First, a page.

For a time, I loved everything that was Kinfolk Magazine. From the austere, minimalist photography to the stories that were at the very core of why I adore food, I felt as if I had found the magazine that I’d be waiting for — a union of type and image that not only conveyed the promise of a dish but elevated the prose to that of art. However, the past two issues felt off to me. It felt as if I had stepped into another episode of the kids cooler than you, and suddenly I felt like Kinfolk was slowly evolving to become the McSweeney’s of food. Then after a recent, rather unfortunate experience with an abrasive customer service representative, I decided to not renew my subscription. Odd. I had once aspired to contribute to this magazine, but now it feels tarnished. That’s not to say that I won’t pick up the occasional issue on the newsstand, but perhaps I won’t be as quite a zealot.

I will say that the autumn issue is a delight. Focusing on inspiring us to untangle ourselves from the devices that only serve as barnacles, you’ll find new ways to create extraordinary experiences, food and otherwise. And when I discovered this simple tart recipe, I knew I’d found my celebratory sweet.

Enjoy, friends!

INGREDIENTS: Recipe adapted from Kinfolk Magazine, slightly modified
9 tbsp unsalted butter, at room temperature
1 1/2 cups all-purpose flour
1 1/2 cups almond flour (ground almond meal)
1/2 tsp baking powder
1/2 tsp salt
1/2 cup cane sugar
1 large egg, room temperature
1/2 tsp vanilla extract
1/4 tsp almond extract
12 oz high-quality raspberry jam (I had blueberry on hand, so use what you fancy)
1/2 cup sliced almonds
1 tbsp cane sugar for the top

Notes in the Margins: The original recipe called for 1 3/4 cup all-purpose and 1 3/4 cup almond flour, which I thought was a bit excessive when I was adding the dough the wet mixture. Also, I reviewed the Kinfolk recipe, and the cup to gram conversions for the white flour doesn’t jive with about seven sites that I’ve checked. Clearly, I could be mistaken, but I’d use the above cup measurements, which will yield a lovely tart. In retrospect the tart was a little sweet, so I’m dialing down the original 2/3 cup sugar to 1/2 cup. The jam will be sweet enough.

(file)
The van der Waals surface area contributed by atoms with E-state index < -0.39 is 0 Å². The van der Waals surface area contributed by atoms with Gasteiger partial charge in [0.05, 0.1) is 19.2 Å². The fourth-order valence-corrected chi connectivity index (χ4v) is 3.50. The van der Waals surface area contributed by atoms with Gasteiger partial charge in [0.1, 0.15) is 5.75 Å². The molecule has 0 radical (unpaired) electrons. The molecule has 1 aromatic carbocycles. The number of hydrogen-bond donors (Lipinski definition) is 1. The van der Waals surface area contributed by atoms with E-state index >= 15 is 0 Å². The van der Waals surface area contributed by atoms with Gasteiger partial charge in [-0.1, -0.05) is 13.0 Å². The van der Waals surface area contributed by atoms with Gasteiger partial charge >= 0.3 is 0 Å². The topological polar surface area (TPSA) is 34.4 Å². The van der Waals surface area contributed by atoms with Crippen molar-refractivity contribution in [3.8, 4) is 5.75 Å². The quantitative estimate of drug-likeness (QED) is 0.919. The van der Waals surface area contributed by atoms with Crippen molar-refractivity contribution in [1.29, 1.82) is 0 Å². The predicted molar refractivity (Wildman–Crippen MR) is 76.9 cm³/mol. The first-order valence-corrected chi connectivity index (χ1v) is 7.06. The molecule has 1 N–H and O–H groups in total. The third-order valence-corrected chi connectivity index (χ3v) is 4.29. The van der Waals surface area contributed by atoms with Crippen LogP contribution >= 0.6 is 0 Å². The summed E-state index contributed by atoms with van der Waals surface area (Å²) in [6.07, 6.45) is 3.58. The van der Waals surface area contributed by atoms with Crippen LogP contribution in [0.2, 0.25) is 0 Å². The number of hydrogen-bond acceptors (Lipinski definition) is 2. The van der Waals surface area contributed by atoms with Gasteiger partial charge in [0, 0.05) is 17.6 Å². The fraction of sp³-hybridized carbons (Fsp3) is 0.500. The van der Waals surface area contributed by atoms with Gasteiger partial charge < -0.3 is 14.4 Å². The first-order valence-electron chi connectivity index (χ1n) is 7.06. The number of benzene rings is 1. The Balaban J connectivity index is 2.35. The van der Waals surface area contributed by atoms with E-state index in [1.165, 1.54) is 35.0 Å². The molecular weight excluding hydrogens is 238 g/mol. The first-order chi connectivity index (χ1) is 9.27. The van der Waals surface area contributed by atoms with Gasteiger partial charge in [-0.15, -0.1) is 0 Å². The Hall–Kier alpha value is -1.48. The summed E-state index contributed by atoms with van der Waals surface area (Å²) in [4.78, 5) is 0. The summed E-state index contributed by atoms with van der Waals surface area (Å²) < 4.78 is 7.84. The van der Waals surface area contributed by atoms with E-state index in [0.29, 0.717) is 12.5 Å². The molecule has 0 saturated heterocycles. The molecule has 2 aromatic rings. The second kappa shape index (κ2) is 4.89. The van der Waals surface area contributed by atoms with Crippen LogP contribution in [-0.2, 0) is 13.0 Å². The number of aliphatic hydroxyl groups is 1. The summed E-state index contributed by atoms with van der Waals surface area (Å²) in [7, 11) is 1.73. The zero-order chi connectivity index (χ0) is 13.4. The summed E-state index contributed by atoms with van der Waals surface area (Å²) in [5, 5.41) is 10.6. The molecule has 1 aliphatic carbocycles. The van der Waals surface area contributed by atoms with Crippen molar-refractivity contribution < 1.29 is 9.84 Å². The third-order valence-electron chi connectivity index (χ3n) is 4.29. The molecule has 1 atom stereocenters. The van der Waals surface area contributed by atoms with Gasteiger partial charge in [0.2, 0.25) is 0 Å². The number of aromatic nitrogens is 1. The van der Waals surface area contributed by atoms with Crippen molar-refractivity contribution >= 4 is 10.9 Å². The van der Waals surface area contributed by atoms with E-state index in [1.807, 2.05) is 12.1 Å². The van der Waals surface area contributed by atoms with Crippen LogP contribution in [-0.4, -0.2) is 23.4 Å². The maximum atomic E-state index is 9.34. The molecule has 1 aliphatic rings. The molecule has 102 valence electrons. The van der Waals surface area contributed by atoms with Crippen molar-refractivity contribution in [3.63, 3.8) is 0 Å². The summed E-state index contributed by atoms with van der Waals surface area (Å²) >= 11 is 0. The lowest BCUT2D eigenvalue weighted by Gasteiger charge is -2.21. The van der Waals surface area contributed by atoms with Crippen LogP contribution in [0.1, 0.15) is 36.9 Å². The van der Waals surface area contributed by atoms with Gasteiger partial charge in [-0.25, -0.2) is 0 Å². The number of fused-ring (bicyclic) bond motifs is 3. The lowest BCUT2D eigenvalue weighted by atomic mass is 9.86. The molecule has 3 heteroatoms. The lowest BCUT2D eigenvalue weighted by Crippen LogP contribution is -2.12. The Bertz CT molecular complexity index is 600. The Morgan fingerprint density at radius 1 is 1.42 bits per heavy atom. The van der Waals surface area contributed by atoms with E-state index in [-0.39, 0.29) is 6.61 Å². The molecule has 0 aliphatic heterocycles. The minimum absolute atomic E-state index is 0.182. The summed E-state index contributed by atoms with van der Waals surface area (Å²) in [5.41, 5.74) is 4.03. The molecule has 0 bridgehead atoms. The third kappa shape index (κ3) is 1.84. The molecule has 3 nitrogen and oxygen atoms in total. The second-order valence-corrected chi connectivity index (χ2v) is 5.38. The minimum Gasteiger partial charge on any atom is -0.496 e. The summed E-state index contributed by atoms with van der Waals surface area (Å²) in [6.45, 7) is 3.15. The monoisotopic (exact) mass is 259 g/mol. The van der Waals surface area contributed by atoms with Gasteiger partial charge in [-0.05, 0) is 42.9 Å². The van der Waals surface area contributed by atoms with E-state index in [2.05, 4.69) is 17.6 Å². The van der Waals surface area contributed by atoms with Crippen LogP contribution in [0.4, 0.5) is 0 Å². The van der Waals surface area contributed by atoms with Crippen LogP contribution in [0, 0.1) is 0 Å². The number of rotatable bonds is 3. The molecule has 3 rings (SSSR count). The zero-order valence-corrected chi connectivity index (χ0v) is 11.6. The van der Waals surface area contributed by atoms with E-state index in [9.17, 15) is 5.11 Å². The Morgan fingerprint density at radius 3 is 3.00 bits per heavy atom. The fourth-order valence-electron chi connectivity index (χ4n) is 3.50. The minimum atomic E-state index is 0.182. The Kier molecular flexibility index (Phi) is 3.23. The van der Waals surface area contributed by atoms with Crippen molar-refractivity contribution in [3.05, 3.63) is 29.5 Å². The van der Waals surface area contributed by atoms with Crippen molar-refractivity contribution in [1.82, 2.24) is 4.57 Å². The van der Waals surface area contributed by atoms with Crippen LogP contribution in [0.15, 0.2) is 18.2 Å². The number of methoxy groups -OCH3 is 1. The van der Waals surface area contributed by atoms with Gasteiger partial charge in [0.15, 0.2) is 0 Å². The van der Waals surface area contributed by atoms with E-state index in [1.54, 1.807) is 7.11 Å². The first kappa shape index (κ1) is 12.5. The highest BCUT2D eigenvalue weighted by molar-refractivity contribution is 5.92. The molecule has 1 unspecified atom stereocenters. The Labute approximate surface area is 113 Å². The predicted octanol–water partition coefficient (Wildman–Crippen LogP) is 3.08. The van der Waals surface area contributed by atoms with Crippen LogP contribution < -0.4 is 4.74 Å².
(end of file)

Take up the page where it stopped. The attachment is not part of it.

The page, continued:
DIRECTIONS
In all candor, Kinfolk’s instructions were a bit dodgy, so much so that they left out the part where you are supposed to mix the dry ingredients into the wet ingredients. Bizarre. So I’m going to tell you how I adapted their directions and pulled this off.

Pre-heat the oven to 350F. Grease a 9inch tart pan with a removable bottom with one tablespoon of butter.

Sift the flours, baking powder and salt into a medium bowl. In a stand mixer (or hand-held mixer) fitted with the paddle attachment, beat the butter and sugar on medium speed until light + fluffy, approximately 3-4 minutes, scraping down the sides of the bowl as you go. Add the egg and beat until completely incorporated. Add the extracts and beat to combine. The mixture will look a little curdled, but don’t freak out — it’ll be fine when you mix in the flour.

In three batches, add the flour mixture, making sure that each batch is incorporated into the wet mixture. Once the flour is added, the dough should come together slightly, feel a little dry and slightly sticky. You want the dough to easily come together when pressed in your hand.

Press two-thirds of the dough into the bottom and up the sides of the pan, working from the center out. You won’t think it’ll stretch. Trust me, it will. Spread the jam evenly on top of the dough with a butter knife or an offset spatula.